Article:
Michael Vukojevic was a frequent visitor to Mark Dennehy's make-shift office at Prudential Center between January and the end of the American Hockey League season.
No, he wasn't being called into the principal's office for too many penalties or detention, or for lack of effort on the ice, in fact it was Vukojevic himself who was doing the knocking on a regular basis to talk to his first coach in a professional league.
"I was in his office, probably, well, too much," Vukojevic said with a chuckle, "wondering if the (Ontario Hockey League) was going to start back up. And I kept telling him that I don't want to go, I can stay and stuff like that, and (Dennehy) kind of calmed me down and probably got sick of me walking into his office wondering if I had to go back."
You see, under normal circumstances Vukojevic would not have been eligible to be playing in the AHL, playing his professional season. But with the COVID-19 pandemic shutting down the Ontario Hockey League, Vukojevic's season with the Kitchener Rangers was wiped out. For a while, the OHL hadn't officially canceled their season and had they started up and running, Vukojevic would have had to return to Kitchener, ending his time in the AHL.
Then Binghamton head coach Dennehy, who has been recently promoted to Devils Chief Scout, Amateur Scouting, remembers those knocks on the door from his worried player.
"We literally said him, 'you know, Mike, I'd love for you to be here too. We love what you're doing. But that's not in either one of our control," Dennehy shared.
Dennehy explained to Vukojevic that this was a time to work on the things he could control, that the lack of control will follow him through his career, whether it's injuries, call-ups, being sent back to the minors. The only thing he can control is making the best out of every opportunity.
"The best pros recognize early on what's in their control and what's out of their control," Dennehy shared when asked what he talked to Vukojevic about when he'd sit down in his office. "And they free themselves up from what's out of their control, right. And they just really hone in on 'Hey, you know, my effort, my attitude, work ethic, my sleep, what I put in my body. These are things I can control, and I'm going to control them.' So, it was a great first lesson for Mike."
Dennehy recalls seeing that angst and nervousness leave Vukojevic after their conversations.
"You just see the anger or anxiety leave their body. Like, you could see him just exhale and be like, you know what, you're right. I don't control that."
It wasn't until April 20, 2021, when the OHL season was fully canceled, at which point the visits to Dennehy's office were no longer necessary for the young defenseman.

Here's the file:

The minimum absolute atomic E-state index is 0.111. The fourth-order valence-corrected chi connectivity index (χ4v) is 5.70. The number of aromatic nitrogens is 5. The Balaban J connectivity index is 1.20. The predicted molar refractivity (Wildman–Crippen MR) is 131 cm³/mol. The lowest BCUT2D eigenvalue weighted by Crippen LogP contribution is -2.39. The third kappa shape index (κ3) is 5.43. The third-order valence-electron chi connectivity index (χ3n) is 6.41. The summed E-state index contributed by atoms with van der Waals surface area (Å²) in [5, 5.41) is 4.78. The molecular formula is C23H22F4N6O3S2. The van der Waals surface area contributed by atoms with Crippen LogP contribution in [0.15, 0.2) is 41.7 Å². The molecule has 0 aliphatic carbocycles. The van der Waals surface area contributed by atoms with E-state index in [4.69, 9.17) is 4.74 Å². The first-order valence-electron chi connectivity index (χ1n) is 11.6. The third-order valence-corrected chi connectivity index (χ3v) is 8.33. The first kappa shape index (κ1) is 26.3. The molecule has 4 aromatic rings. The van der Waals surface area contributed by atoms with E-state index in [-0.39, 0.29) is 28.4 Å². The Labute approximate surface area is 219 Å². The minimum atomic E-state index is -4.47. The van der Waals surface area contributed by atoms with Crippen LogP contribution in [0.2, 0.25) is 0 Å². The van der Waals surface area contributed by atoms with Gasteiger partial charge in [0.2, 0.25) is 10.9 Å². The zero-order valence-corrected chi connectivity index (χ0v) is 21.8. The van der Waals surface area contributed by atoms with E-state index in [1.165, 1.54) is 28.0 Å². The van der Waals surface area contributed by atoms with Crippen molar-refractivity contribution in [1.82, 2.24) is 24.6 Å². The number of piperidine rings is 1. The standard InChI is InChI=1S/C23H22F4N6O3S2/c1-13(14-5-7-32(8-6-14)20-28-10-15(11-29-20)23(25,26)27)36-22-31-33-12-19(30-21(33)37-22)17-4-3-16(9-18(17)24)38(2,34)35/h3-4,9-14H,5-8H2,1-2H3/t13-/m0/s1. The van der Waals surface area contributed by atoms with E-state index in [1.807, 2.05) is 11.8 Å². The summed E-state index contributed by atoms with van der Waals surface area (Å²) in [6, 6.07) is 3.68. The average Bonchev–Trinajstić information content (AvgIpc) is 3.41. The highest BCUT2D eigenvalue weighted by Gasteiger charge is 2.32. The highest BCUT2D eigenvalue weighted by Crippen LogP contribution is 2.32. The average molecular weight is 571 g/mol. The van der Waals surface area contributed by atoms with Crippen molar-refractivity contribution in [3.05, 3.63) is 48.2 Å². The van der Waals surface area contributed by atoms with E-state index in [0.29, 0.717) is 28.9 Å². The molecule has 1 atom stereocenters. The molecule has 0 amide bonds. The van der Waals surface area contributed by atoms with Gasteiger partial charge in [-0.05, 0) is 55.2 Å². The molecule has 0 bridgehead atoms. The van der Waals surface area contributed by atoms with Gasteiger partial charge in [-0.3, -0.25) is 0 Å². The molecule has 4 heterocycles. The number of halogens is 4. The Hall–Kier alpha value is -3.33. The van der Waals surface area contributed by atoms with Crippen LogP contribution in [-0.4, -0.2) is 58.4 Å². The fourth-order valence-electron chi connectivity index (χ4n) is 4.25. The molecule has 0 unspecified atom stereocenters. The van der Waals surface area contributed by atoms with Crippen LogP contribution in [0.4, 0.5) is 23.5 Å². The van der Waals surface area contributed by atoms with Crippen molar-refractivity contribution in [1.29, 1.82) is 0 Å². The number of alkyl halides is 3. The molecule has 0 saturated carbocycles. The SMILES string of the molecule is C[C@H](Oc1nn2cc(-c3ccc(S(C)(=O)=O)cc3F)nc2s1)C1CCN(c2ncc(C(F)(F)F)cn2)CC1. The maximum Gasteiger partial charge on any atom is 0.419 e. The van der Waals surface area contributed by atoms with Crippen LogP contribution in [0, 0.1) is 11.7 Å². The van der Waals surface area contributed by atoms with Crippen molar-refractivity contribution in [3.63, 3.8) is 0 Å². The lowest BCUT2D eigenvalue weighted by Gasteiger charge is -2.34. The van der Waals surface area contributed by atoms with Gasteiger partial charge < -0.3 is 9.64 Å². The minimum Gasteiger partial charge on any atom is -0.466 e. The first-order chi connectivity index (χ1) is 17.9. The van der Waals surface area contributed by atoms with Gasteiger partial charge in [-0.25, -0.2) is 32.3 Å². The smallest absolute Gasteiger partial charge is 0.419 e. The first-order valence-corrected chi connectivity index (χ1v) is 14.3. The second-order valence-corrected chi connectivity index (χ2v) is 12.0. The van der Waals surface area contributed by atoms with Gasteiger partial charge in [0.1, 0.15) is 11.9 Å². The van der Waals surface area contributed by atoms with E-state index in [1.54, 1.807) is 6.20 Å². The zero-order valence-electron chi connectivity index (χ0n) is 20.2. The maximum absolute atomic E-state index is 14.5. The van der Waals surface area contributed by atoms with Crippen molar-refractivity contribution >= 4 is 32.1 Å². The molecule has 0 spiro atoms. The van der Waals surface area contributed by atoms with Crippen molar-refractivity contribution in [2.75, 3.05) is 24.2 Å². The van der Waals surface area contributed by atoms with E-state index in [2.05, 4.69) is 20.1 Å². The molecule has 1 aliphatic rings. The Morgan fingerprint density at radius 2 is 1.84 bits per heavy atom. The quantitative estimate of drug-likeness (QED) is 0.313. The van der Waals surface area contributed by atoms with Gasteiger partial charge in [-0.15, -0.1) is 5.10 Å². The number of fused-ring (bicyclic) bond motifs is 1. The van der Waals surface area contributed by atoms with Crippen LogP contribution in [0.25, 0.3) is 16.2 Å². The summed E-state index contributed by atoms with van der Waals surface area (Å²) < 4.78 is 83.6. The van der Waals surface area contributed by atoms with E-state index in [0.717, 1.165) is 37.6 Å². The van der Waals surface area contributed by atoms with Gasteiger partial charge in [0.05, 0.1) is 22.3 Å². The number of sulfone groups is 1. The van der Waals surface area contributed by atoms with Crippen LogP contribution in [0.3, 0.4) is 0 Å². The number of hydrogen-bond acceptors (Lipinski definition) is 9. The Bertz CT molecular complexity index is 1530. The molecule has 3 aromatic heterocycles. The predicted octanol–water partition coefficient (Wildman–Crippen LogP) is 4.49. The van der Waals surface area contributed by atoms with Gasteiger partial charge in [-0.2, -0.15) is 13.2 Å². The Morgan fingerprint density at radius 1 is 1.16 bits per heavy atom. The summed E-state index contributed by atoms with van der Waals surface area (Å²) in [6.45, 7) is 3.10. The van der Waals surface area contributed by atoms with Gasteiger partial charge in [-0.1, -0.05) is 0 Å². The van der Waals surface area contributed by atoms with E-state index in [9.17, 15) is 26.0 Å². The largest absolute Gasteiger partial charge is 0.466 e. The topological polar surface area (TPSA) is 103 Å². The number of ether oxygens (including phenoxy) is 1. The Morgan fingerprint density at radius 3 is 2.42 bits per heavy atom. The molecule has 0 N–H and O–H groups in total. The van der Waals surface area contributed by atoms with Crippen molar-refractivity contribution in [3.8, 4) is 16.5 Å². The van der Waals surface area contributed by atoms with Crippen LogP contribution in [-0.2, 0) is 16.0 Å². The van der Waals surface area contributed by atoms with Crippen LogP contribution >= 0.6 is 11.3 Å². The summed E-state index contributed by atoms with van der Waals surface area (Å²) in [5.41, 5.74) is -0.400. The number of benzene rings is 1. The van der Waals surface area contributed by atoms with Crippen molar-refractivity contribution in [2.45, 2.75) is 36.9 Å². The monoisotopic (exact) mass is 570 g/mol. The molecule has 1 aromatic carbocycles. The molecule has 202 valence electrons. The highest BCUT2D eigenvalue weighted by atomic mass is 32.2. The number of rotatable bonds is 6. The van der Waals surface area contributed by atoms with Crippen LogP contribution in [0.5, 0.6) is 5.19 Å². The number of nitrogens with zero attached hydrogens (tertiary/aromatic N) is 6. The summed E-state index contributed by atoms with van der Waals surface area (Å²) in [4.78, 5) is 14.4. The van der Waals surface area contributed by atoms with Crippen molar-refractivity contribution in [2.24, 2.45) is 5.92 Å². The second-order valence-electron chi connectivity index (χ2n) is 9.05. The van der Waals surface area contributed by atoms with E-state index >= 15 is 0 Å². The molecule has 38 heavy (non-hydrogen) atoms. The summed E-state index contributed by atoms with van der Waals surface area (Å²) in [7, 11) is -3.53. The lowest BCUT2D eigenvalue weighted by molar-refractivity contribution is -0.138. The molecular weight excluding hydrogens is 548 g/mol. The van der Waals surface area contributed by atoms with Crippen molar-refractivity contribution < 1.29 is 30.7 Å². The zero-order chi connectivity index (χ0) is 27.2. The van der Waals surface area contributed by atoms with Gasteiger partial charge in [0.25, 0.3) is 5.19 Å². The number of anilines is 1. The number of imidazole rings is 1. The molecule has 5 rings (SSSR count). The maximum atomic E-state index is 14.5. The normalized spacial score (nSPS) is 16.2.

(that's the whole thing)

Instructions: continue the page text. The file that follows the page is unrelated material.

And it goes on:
The OHL did not play out their 2020-21 season; meaning Vukojevic was able to stay through the entire year, granted what was surely his deep-down wish.
"It was crazy. I expected to only be here for two weeks," he said. "But I ended up staying for four months. I didn't pack suitably, but it was a lot of fun."
During those four months, Vukojevic, then 19 years old, saw his game slowly grow and adapt to the pro game. He came out with a bang, the left-shooting defenseman tallied five points in his first four pro games. He felt welcomed immediately into the locker room and while offensive success early on was thrilling, with a balanced head on his shoulders he was able to understand the journey that was ahead of him.
"(It was) welcome to a man's game," he shared with a grin and thinking back on what he really learned from this first experience. "And (the AHL) has a lot of older players, and that was the biggest change for me. I went from being an older player to the child, to playing against guys on PTOs, with families to support and their motivation is through the roof, and you've got to kind of match it in your own way. And I think that was the biggest change, biggest adjustment for me."
Now as both Devils' rookie camp and training camp approaches, there will be no question of returning to junior. He's no longer age-eligible and will continue in the pros, whether it be in Utica or in New Jersey. The pool will be deeper than the competition for ice-time he faced last year. There are more veterans, the season will look much more normal, there will be no taxi squad, which opened up spaces for younger players in the AHL.
Dennehy knew this was coming for all his players last season and emphasized in his exit meetings that the year was like no other, and it's going to get tougher from here on out. He has no doubt that Vukojevic is up for it, leaving this bit of advice:\
"You're going to have to hit your foundations on a more regular basis. But I will say that I always liked how Michael responded to the challenges."
Vukojevic assures that this time around he packed the correct amount of clothes, there won't be any potential trips back to Kitchener. It's on to the next, and he's not looking back.
"Getting that pro taste of (hockey)," he shared, "is something that when you have it, you don't want to give it up."